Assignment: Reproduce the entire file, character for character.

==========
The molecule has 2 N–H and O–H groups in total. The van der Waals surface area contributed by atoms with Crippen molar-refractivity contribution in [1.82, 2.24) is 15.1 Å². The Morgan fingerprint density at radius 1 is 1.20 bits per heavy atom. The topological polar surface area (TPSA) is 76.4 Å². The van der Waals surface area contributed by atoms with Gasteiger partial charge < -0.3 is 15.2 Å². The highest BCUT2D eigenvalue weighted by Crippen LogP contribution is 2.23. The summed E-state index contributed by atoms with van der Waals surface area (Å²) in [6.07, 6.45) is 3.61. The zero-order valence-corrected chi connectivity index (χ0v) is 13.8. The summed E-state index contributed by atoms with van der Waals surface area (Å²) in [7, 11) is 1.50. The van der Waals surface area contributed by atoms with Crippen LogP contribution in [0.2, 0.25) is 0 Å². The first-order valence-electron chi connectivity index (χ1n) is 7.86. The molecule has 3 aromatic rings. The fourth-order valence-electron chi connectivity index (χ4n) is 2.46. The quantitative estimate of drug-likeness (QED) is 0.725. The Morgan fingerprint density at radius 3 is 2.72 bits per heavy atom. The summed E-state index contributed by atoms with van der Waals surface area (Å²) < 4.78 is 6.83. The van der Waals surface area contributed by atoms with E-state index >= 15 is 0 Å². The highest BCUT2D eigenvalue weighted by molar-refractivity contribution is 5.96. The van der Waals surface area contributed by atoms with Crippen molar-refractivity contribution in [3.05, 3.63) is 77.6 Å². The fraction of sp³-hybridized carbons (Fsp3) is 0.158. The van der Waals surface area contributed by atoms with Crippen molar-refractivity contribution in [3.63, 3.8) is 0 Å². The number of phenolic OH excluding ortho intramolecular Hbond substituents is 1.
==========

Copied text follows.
The molecule has 2 N–H and O–H groups in total. The van der Waals surface area contributed by atoms with Crippen molar-refractivity contribution in [1.82, 2.24) is 15.1 Å². The Morgan fingerprint density at radius 1 is 1.20 bits per heavy atom. The topological polar surface area (TPSA) is 76.4 Å². The van der Waals surface area contributed by atoms with Gasteiger partial charge < -0.3 is 15.2 Å². The highest BCUT2D eigenvalue weighted by Crippen LogP contribution is 2.23. The summed E-state index contributed by atoms with van der Waals surface area (Å²) in [6.07, 6.45) is 3.61. The zero-order valence-corrected chi connectivity index (χ0v) is 13.8. The summed E-state index contributed by atoms with van der Waals surface area (Å²) in [7, 11) is 1.50. The van der Waals surface area contributed by atoms with Crippen LogP contribution in [0.2, 0.25) is 0 Å². The first-order valence-electron chi connectivity index (χ1n) is 7.86. The molecule has 3 aromatic rings. The fourth-order valence-electron chi connectivity index (χ4n) is 2.46. The quantitative estimate of drug-likeness (QED) is 0.725. The Morgan fingerprint density at radius 3 is 2.72 bits per heavy atom. The summed E-state index contributed by atoms with van der Waals surface area (Å²) < 4.78 is 6.83. The van der Waals surface area contributed by atoms with E-state index >= 15 is 0 Å². The highest BCUT2D eigenvalue weighted by molar-refractivity contribution is 5.96. The van der Waals surface area contributed by atoms with Crippen molar-refractivity contribution in [3.05, 3.63) is 77.6 Å². The fraction of sp³-hybridized carbons (Fsp3) is 0.158. The van der Waals surface area contributed by atoms with Crippen molar-refractivity contribution in [3.63, 3.8) is 0 Å². The number of phenolic OH excluding ortho intramolecular Hbond substituents is 1.